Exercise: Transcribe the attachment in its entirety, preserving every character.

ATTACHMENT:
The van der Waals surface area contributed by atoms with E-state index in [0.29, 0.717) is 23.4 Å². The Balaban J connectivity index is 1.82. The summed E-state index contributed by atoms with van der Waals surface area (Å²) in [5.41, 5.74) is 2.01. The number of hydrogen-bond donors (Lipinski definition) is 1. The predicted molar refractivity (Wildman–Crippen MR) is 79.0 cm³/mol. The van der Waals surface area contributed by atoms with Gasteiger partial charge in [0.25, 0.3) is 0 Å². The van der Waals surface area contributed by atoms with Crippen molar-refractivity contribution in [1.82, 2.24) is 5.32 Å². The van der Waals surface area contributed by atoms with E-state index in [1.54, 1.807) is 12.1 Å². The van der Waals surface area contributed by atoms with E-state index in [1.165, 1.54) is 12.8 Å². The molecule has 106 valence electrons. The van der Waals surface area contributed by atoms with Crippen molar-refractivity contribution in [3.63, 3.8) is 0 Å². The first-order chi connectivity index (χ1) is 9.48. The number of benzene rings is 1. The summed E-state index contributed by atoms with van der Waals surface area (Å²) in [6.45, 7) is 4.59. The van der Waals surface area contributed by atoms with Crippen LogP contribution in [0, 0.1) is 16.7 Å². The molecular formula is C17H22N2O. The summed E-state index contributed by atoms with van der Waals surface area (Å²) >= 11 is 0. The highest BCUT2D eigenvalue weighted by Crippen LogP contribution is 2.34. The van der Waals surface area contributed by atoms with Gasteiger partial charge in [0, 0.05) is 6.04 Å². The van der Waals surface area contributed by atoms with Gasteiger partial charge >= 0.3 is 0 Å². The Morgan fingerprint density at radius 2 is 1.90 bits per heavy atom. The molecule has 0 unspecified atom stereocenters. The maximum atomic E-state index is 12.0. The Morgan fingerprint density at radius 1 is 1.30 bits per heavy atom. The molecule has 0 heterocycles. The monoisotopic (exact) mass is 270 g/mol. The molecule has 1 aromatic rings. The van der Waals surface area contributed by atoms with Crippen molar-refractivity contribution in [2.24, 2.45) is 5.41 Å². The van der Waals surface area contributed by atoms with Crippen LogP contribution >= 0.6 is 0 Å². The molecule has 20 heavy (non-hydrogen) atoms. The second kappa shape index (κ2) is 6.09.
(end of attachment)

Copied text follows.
The van der Waals surface area contributed by atoms with E-state index in [0.29, 0.717) is 23.4 Å². The Balaban J connectivity index is 1.82. The summed E-state index contributed by atoms with van der Waals surface area (Å²) in [5.41, 5.74) is 2.01. The number of hydrogen-bond donors (Lipinski definition) is 1. The predicted molar refractivity (Wildman–Crippen MR) is 79.0 cm³/mol. The van der Waals surface area contributed by atoms with Gasteiger partial charge in [0.25, 0.3) is 0 Å². The van der Waals surface area contributed by atoms with Crippen molar-refractivity contribution in [1.82, 2.24) is 5.32 Å². The van der Waals surface area contributed by atoms with E-state index in [1.54, 1.807) is 12.1 Å². The van der Waals surface area contributed by atoms with E-state index in [1.165, 1.54) is 12.8 Å². The molecule has 106 valence electrons. The van der Waals surface area contributed by atoms with Crippen molar-refractivity contribution in [3.63, 3.8) is 0 Å². The first-order chi connectivity index (χ1) is 9.48. The number of benzene rings is 1. The summed E-state index contributed by atoms with van der Waals surface area (Å²) in [6.45, 7) is 4.59. The van der Waals surface area contributed by atoms with Crippen LogP contribution in [0, 0.1) is 16.7 Å². The molecular formula is C17H22N2O. The summed E-state index contributed by atoms with van der Waals surface area (Å²) >= 11 is 0. The highest BCUT2D eigenvalue weighted by Crippen LogP contribution is 2.34. The van der Waals surface area contributed by atoms with Gasteiger partial charge in [0, 0.05) is 6.04 Å². The van der Waals surface area contributed by atoms with Gasteiger partial charge >= 0.3 is 0 Å². The Morgan fingerprint density at radius 2 is 1.90 bits per heavy atom. The molecule has 0 unspecified atom stereocenters. The maximum atomic E-state index is 12.0. The Morgan fingerprint density at radius 1 is 1.30 bits per heavy atom. The molecule has 0 heterocycles. The monoisotopic (exact) mass is 270 g/mol. The molecule has 1 aromatic rings. The van der Waals surface area contributed by atoms with Crippen molar-refractivity contribution in [2.24, 2.45) is 5.41 Å². The van der Waals surface area contributed by atoms with Crippen LogP contribution >= 0.6 is 0 Å². The molecule has 20 heavy (non-hydrogen) atoms. The second kappa shape index (κ2) is 6.09.